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EDMUND G. BROWN JR.
Governor

State of California—Health and Human Services Agency
California Department of Public Health


August 26, 2021


TO:
All Californians

SUBJECT:
Requirements for Visitors in Acute Health Care and Long-Term Care Settings



State Public Health Officer Order 

Amending the Order of August 5, 2021

​Issued August 26, 2021 


The COVID-19 pandemic remains a significant challenge in California. COVID-19 vaccines are effective in reducing infection and serious disease. At present, 63% of Californians 12 years of age and older are fully vaccinated with an additional 10% partially vaccinated. California is currently experiencing the fastest increase in COVID-19 cases during the entire pandemic with 18.3 new cases per 100,000 people per day, with case rates increasing ninefold within two months. The Delta variant, which is very highly contagious and possibly more virulent, is currently the most common variant causing new infections in California.

Unvaccinated persons are more likely to get infected and spread the virus, which is transmitted through the air. Most current hospitalizations and deaths are among unvaccinated persons. Thanks to vaccinations and to measures taken since March 2020, California's health care system is currently able to address the increase in cases and hospitalizations. However, additional statewide facility-directed measures are necessary to protect particularly vulnerable populations. Hospitals, skilled nursing facilities (SNFs), intermediate care facilities (ICFs), and adult and senior care residential facilities serve uniquely vulnerable populations where COVID-19 outbreaks can have severe consequences including hospitalization, severe illness, and death.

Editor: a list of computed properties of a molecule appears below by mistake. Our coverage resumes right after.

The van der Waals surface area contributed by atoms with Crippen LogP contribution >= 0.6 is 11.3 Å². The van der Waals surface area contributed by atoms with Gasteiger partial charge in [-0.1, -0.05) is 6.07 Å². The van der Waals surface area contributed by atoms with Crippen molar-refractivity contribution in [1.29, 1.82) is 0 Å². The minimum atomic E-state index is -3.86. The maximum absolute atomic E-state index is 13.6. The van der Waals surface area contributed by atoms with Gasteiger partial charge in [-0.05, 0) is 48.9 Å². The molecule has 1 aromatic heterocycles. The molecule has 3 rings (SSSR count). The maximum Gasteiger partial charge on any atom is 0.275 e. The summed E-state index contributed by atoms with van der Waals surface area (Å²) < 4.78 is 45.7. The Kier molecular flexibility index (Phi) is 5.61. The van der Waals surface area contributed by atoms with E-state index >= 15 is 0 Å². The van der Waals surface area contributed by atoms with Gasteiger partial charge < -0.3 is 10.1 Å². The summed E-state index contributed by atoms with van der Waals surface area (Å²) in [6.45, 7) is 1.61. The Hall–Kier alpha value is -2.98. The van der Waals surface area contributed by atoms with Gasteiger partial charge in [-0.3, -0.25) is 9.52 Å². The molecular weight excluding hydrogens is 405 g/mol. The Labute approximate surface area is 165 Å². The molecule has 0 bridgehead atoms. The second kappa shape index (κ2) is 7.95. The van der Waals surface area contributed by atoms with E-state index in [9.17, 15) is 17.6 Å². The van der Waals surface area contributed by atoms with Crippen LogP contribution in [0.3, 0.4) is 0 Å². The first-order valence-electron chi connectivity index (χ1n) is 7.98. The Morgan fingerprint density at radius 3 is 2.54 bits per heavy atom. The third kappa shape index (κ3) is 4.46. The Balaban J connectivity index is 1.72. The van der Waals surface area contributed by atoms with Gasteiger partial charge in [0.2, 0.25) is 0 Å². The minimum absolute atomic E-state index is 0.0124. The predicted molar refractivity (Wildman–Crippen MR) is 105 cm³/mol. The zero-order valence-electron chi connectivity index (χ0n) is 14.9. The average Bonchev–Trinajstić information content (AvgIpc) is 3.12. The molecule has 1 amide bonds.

Vaccinations have been available in California from December 2020 to the present, and from January 1, 2021, to July 27, 2021, a total of 9,371 confirmed COVID-19 outbreaks and 113,196 outbreak-related cases were reported to CDPH. The two most common settings for these outbreaks were: Residential care facilities (22.5%) and SNFs (9.8%). There have been over 4,000 outbreaks in residential care facilities, over 2,000 outbreaks in SNFs, and over 450 outbreaks in hospitals in California to date. Recent outbreaks in such settings have frequently been traced to unvaccinated staff members, demonstrating the risk of unvaccinated persons in these settings.